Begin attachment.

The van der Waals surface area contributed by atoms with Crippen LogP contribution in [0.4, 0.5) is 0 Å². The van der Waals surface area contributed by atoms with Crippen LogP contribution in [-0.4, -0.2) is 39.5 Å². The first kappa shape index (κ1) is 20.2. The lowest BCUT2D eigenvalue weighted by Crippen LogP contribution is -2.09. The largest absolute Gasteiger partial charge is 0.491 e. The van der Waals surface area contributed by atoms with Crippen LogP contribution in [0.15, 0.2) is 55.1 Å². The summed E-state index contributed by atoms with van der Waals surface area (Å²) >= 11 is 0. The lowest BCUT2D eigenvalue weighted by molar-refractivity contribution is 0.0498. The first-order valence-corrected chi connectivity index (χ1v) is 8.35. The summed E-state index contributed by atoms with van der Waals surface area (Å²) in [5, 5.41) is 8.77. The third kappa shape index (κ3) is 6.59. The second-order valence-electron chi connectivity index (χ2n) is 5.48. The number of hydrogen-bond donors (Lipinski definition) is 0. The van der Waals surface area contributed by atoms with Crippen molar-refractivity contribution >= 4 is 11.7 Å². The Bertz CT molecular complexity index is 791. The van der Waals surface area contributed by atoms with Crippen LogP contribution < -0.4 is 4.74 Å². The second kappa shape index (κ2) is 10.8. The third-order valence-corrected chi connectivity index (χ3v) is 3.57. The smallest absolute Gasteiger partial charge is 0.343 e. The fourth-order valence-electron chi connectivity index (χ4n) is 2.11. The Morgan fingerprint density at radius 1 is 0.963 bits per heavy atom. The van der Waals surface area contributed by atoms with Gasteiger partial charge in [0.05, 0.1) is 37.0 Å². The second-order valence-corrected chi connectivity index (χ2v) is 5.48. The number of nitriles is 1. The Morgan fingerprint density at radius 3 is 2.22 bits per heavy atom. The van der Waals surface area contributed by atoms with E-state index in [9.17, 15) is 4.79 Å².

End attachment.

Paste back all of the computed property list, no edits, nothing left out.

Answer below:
The van der Waals surface area contributed by atoms with Crippen LogP contribution in [0.4, 0.5) is 0 Å². The van der Waals surface area contributed by atoms with Crippen LogP contribution in [-0.4, -0.2) is 39.5 Å². The first kappa shape index (κ1) is 20.2. The lowest BCUT2D eigenvalue weighted by Crippen LogP contribution is -2.09. The largest absolute Gasteiger partial charge is 0.491 e. The van der Waals surface area contributed by atoms with Crippen LogP contribution in [0.15, 0.2) is 55.1 Å². The summed E-state index contributed by atoms with van der Waals surface area (Å²) >= 11 is 0. The lowest BCUT2D eigenvalue weighted by molar-refractivity contribution is 0.0498. The first-order valence-corrected chi connectivity index (χ1v) is 8.35. The summed E-state index contributed by atoms with van der Waals surface area (Å²) in [5, 5.41) is 8.77. The third kappa shape index (κ3) is 6.59. The second-order valence-electron chi connectivity index (χ2n) is 5.48. The number of hydrogen-bond donors (Lipinski definition) is 0. The van der Waals surface area contributed by atoms with Crippen molar-refractivity contribution >= 4 is 11.7 Å². The Bertz CT molecular complexity index is 791. The van der Waals surface area contributed by atoms with Crippen LogP contribution < -0.4 is 4.74 Å². The second kappa shape index (κ2) is 10.8. The third-order valence-corrected chi connectivity index (χ3v) is 3.57. The smallest absolute Gasteiger partial charge is 0.343 e. The fourth-order valence-electron chi connectivity index (χ4n) is 2.11. The Morgan fingerprint density at radius 1 is 0.963 bits per heavy atom. The van der Waals surface area contributed by atoms with Gasteiger partial charge in [0.05, 0.1) is 37.0 Å². The second-order valence-corrected chi connectivity index (χ2v) is 5.48. The number of nitriles is 1. The Morgan fingerprint density at radius 3 is 2.22 bits per heavy atom. The van der Waals surface area contributed by atoms with E-state index in [9.17, 15) is 4.79 Å².